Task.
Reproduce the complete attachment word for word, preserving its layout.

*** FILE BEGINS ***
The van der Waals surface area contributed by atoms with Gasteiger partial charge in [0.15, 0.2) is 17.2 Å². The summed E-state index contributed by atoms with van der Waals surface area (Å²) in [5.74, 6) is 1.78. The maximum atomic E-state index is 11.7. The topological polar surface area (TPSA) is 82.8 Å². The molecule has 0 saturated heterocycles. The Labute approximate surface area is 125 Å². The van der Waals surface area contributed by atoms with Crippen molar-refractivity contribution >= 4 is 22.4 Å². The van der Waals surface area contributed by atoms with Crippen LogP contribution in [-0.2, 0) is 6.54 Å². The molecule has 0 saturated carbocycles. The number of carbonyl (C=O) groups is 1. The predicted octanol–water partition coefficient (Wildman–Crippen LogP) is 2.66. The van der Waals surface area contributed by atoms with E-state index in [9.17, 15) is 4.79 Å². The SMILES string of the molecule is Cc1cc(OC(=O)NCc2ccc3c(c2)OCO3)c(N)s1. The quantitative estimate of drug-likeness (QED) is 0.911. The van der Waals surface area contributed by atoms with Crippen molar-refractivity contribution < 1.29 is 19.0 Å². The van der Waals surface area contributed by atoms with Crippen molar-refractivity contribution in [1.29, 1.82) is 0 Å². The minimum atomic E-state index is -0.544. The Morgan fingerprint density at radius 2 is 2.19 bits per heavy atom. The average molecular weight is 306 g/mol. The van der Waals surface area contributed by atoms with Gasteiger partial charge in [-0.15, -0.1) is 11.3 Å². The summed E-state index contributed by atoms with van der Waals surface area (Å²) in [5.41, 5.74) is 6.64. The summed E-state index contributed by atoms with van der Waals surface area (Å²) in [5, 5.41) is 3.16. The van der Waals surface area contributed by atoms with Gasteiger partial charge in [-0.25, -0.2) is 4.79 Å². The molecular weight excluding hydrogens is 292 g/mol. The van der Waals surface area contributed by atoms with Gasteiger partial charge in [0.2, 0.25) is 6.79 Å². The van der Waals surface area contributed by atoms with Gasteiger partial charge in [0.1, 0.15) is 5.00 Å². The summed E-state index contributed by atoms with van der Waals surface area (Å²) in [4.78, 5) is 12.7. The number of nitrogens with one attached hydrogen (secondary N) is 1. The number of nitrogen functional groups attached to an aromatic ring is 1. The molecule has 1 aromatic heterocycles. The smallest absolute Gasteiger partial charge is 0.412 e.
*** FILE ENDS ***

The van der Waals surface area contributed by atoms with Gasteiger partial charge in [0.15, 0.2) is 17.2 Å². The summed E-state index contributed by atoms with van der Waals surface area (Å²) in [5.74, 6) is 1.78. The maximum atomic E-state index is 11.7. The topological polar surface area (TPSA) is 82.8 Å². The molecule has 0 saturated heterocycles. The Labute approximate surface area is 125 Å². The van der Waals surface area contributed by atoms with Crippen molar-refractivity contribution >= 4 is 22.4 Å². The van der Waals surface area contributed by atoms with Crippen LogP contribution in [-0.2, 0) is 6.54 Å². The molecule has 0 saturated carbocycles. The number of carbonyl (C=O) groups is 1. The predicted octanol–water partition coefficient (Wildman–Crippen LogP) is 2.66. The van der Waals surface area contributed by atoms with E-state index in [9.17, 15) is 4.79 Å². The SMILES string of the molecule is Cc1cc(OC(=O)NCc2ccc3c(c2)OCO3)c(N)s1. The quantitative estimate of drug-likeness (QED) is 0.911. The van der Waals surface area contributed by atoms with Crippen molar-refractivity contribution < 1.29 is 19.0 Å². The van der Waals surface area contributed by atoms with Crippen molar-refractivity contribution in [1.29, 1.82) is 0 Å². The minimum atomic E-state index is -0.544. The Morgan fingerprint density at radius 2 is 2.19 bits per heavy atom. The average molecular weight is 306 g/mol. The van der Waals surface area contributed by atoms with Gasteiger partial charge in [-0.15, -0.1) is 11.3 Å². The summed E-state index contributed by atoms with van der Waals surface area (Å²) in [5.41, 5.74) is 6.64. The summed E-state index contributed by atoms with van der Waals surface area (Å²) in [5, 5.41) is 3.16. The van der Waals surface area contributed by atoms with Gasteiger partial charge in [-0.25, -0.2) is 4.79 Å². The molecular weight excluding hydrogens is 292 g/mol. The van der Waals surface area contributed by atoms with Gasteiger partial charge in [0.2, 0.25) is 6.79 Å². The van der Waals surface area contributed by atoms with Gasteiger partial charge in [0.1, 0.15) is 5.00 Å². The summed E-state index contributed by atoms with van der Waals surface area (Å²) in [4.78, 5) is 12.7. The number of nitrogens with one attached hydrogen (secondary N) is 1. The number of nitrogen functional groups attached to an aromatic ring is 1. The molecule has 1 aromatic heterocycles. The smallest absolute Gasteiger partial charge is 0.412 e.